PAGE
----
In case you’ve been in suspended animation, Apple finally announced the details of its new wearable computer — known simply as the Apple Watch — at a recent event (if you call it the iWatch by mistake, you will be haunted by the ghost of Steve Jobs). Much of the attention focused on the luxury options, such as the gold-plated one that sells for $15,000. But assuming Apple can also reach a fairly broad consumer base with its lower-priced models, how should news and media outlets be thinking about delivering their content to a watch? Or should they even bother?

Some media companies have already answered that question by rushing to have their news features ready for the launch: CNN has a news-alert service for the watch — which Apple CEO Tim Cook mentioned in his announcement — that shows the same kind of notifications iPhone users can get on their devices, and other companies have either come out with similar alert features or said they are working on them, including the New York Times and National Public Radio.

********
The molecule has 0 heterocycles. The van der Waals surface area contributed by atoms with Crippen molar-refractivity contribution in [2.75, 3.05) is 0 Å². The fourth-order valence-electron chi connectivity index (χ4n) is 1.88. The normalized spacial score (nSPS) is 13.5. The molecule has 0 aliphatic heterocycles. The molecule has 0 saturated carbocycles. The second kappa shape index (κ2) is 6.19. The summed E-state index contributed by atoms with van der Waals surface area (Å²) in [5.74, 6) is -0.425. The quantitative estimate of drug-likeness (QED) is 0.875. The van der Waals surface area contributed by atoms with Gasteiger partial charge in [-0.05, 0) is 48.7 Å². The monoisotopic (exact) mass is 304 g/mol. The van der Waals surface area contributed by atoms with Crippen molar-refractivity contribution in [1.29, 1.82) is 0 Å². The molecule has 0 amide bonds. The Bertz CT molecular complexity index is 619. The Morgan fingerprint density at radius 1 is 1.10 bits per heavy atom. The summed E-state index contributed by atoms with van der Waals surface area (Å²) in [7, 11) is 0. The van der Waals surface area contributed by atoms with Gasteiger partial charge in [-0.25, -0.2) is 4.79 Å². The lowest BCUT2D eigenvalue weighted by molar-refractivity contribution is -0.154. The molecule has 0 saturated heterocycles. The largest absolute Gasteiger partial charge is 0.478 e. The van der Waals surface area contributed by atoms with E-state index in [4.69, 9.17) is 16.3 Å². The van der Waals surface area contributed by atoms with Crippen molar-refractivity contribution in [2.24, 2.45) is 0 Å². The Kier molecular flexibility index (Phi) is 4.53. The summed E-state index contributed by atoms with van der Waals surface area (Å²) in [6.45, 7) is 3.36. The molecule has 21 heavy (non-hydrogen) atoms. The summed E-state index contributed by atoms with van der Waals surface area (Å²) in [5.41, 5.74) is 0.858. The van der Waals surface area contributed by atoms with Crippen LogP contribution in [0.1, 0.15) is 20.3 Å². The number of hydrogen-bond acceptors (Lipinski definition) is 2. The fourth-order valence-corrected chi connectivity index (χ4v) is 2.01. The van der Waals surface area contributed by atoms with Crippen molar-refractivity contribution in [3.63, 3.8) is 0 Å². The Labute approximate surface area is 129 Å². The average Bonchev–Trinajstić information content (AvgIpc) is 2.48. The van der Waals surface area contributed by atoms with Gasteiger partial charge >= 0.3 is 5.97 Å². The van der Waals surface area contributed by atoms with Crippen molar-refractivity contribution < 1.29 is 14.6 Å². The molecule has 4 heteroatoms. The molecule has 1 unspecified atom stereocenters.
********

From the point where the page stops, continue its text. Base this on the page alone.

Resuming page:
According to CNN’s description of the Watch app, users can tap on a news alert to see the full story, or click and have the story appear on their iPhone — or they can tap on a news alert about a video, and have the video start playing on their phone. The apps from the New York Times, NPR and Breaking News apps appear to follow a similar model, with a short alert users can click on.


These first few iterations of news apps suggest that what many news organizations have chosen to do is to take their existing news alerts for the iPhone and reproduce them on the Watch. But is this really the best approach? Does anyone really want to tap on a news alert and see the story appear on their Watch? For that matter, given the sheer amount of apps that users might get notifications from — such as Twitter or Facebook or simple text messaging — are users even going to want news alerts?

Don’t alert me, bro